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Shreveport is the third largest city in the state of Louisiana. The metropolitan city had a population of 392,302 in 2000.[1] Shreveport is located in the north west corner of the state where Arkansas, Louisiana, and Texas meet. The city is named after Capt. Henry Miller Shreve, a river boat captain credited with clearing a major logjam from the Red River in the 1830s, allowing trade to flourish in the region. Barksdale Air Force Base, headquarters of the 8th Air Force, is located across the Red River in Bossier City. The Boeing B-52 Stratofortress and the Fairchild-Republic A-10 Thunderbolt II are the primary aircraft at the base, which opened in 1933. Shreveport was also a major oil business center and Standard Oil of Louisiana was based in the city until it was absorbed into Standard Oil (Esso) of New Jersey. Shreveport is the home of Louisiana State University in Shreveport (LSUS), Centenary College, Southern University at Shreveport, and Louisiana Baptist University.


Shreveport weathered the Great Depression better than most towns. The city's civic improvement projects, begun in the 1920s and completed by 1930, helped to sustain the optimistic view that prosperous times awaited. Transportation and educational improvements, supported by federal dollars, continued even in hard times. The Chamber of Commerce waged a publicity campaign to boost retail sales and project optimism. The Chamber also established a farmer's market and lobbied for state road funds. Construction at Barksdale Field, at the time the largest airfield in the world, began in 1931. Barksdale provided jobs and injected cash into the local economy.[2]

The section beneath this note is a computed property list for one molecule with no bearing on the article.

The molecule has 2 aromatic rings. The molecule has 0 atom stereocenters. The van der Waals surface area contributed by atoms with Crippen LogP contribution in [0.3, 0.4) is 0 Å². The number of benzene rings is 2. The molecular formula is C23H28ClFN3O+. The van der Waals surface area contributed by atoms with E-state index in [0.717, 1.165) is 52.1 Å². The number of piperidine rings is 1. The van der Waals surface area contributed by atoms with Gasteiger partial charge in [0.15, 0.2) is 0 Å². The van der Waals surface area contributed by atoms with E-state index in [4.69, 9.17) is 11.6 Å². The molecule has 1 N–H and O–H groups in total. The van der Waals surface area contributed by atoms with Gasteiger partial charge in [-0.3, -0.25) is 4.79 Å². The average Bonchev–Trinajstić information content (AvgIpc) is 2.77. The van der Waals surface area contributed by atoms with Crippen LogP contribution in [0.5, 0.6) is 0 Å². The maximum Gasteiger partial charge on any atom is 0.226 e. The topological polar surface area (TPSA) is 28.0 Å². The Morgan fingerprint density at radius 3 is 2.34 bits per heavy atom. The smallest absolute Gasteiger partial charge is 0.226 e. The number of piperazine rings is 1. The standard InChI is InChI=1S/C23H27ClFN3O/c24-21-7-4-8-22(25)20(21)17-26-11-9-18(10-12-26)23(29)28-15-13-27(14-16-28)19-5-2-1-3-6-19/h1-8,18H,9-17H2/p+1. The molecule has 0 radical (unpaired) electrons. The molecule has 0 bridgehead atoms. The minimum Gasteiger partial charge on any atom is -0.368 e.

Shreveport sports

In the 1990s, Shreveport had a professional football team, the Shreveport Pirates, from the Canadian Football League. The Pirates, like all of the American CFL teams, had folded by 1996. Shreveport was a potential city to temporarily house the NFL's New Orleans Saints after Hurricane Katrina, but they instead played at San Antonio and at LSU Stadium in Baton Rouge. The Saints would play the Dallas Cowboys in Shrveport during the 2006 NFL preseason.

Notable people


  1. [1] 2000 Census
  2. Tom R. Thomas, "A Look at Shreveport's Reaction to the Great Depression, 1929-1935," North Louisiana History 1995 26(4): 125-145.